In the United Kingdom, public holidays are days on which most businesses and non-essential services are closed. Many retail businesses (especially the larger ones) do open on some of the public holidays. There are restrictions on trading on Sundays and Christmas Day in England and Wales and on New Year's Day and Christmas Day in Scotland. Public holidays defined by statute are called bank holidays, but this term can also be used to include common law holidays, which are held by convention. The term "public holidays" can refer exclusively to common law holidays.[1]

There is no automatic right to time off on these days,[2] but banks close and the majority of the working population is granted time off work or extra pay for working on these days, depending on their contracts.

There are eight bank holidays a year in England and Wales, nine in Scotland and ten in Northern Ireland. Additional days have been allocated for special events, such as royal weddings and jubilees. There are seven bank holidays common to all jurisdictions: New Year's Day, Good Friday, the early May bank holiday, the Spring bank holiday, the Summer bank holiday, Christmas Day and Boxing Day. Easter Monday is a bank holiday in England, Wales and Northern Ireland but not in Scotland. In Northern Ireland, St Patrick's Day and Orangemen's Day are also bank holidays. In Scotland, 2 January and St Andrew's Day are bank holidays. The Summer bank holiday varies according to jurisdiction: in Scotland, it is on the first Monday in August, and in the rest of the United Kingdom, it is on the last Monday in August.


In England, Wales and Northern Ireland, Good Friday and Christmas Day are common law holidays, having been customary holidays since time immemorial.[3]

The first official bank holidays were named in the Bank Holidays Act 1871, introduced by Liberal politician and banker Sir John Lubbock.[3] Under the Act, "no person was compelled to make any payment or to do any act upon a bank holiday which he would not be compelled to do or make on Christmas Day or Good Friday, and the making of a payment or the doing of an act on the following day was equivalent to doing it on the holiday".[4] People were so grateful that some called the first bank holidays St Lubbock's Days for a while.[5]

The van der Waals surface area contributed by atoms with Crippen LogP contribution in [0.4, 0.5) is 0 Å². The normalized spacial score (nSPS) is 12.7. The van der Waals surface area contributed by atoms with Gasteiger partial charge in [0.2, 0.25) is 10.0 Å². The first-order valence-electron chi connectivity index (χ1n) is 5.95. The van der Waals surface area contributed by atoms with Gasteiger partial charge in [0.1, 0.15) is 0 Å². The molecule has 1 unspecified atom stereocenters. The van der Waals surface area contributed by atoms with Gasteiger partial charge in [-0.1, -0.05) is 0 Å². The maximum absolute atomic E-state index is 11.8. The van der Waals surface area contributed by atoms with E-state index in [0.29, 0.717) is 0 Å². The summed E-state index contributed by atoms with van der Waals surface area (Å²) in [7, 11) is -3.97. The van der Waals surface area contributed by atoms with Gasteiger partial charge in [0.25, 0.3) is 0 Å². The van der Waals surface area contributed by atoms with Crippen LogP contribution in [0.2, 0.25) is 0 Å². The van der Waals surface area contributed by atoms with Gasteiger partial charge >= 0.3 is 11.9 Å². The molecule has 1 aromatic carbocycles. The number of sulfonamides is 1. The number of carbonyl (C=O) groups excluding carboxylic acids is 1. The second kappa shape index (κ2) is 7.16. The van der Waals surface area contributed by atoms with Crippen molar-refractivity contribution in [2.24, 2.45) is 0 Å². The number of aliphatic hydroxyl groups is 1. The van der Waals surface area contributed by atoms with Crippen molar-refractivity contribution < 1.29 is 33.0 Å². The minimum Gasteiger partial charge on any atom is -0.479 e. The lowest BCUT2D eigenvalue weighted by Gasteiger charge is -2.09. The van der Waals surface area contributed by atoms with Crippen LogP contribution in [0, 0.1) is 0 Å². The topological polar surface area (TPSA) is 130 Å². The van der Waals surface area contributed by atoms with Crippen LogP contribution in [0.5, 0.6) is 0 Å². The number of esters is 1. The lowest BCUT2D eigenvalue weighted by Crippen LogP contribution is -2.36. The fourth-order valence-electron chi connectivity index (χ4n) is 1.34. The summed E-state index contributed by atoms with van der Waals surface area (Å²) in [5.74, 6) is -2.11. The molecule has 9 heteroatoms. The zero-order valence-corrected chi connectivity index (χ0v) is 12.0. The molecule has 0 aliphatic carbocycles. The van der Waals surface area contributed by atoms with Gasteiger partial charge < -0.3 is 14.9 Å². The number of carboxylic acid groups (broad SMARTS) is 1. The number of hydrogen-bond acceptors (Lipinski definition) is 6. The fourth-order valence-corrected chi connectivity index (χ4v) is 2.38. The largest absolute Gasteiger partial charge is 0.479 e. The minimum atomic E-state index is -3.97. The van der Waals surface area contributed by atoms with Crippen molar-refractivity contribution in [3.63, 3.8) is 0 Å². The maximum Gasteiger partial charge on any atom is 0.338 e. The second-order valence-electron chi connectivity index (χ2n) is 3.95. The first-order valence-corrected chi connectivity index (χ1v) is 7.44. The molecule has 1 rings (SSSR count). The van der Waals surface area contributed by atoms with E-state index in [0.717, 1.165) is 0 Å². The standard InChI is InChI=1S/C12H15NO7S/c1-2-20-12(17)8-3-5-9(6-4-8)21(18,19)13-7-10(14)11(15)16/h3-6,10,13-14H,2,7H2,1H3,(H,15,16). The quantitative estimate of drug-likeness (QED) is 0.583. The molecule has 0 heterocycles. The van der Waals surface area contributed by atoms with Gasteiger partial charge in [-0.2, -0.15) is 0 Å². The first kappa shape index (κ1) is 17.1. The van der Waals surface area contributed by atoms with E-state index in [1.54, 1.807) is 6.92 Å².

England, Wales and Ireland
Bank holidays 1875
Easter Monday
Whit Monday
First Monday in August
26 December (or 27th if 26th is a Sunday)
Bank holidays 1871
New Year's Day
Good Friday
First Monday in May
First Monday in August
Christmas Day

The Act did not include Good Friday and Christmas Day as bank holidays in England, Wales, or Ireland because they were already recognised as common law holidays.[3]

In 1903, the Bank Holiday (Ireland) Act added 17 March, Saint Patrick's Day, as a bank holiday in Ireland only.[6] New Year's Day did not become a bank holiday in England until 1 January 1974. Boxing Day did not become a bank holiday in Scotland until 1974.

Starting in 1965, experimentally, the August bank holiday weekend was observed at the end of August "to give a lead in extending British holidays over a longer summer period".[7] Each year's date was announced in Parliament on an ad hoc basis, to the despair of the calendar and diary publishing trade.[8] The rule seems to have been to select the weekend of the last Saturday in August, so that in 1968[9] and 1969[10] Bank Holiday Monday actually fell in September.

A century after the 1871 Act, the Banking and Financial Dealings Act 1971, which currently regulates bank holidays in the UK, was passed.[11] The majority of the current bank holidays were specified in the 1971 Act: however New Year's Day and May Day were not introduced throughout the whole of the UK until 1974 and 1978 respectively.[12] The date of the August bank holiday was changed from the first Monday in August to the last Monday in August in England, Wales and Northern Ireland (but not in Scotland), and the Whitsun bank holiday (Whit Monday) was replaced by the Late Spring Bank Holiday, fixed as the last Monday in May.[13] From 1978, the final Monday of May in Scotland (a statutory holiday in the rest of the UK) and the first Monday in May in the rest of the UK (a statutory holiday in Scotland) have been proclaimed as bank holidays.[14]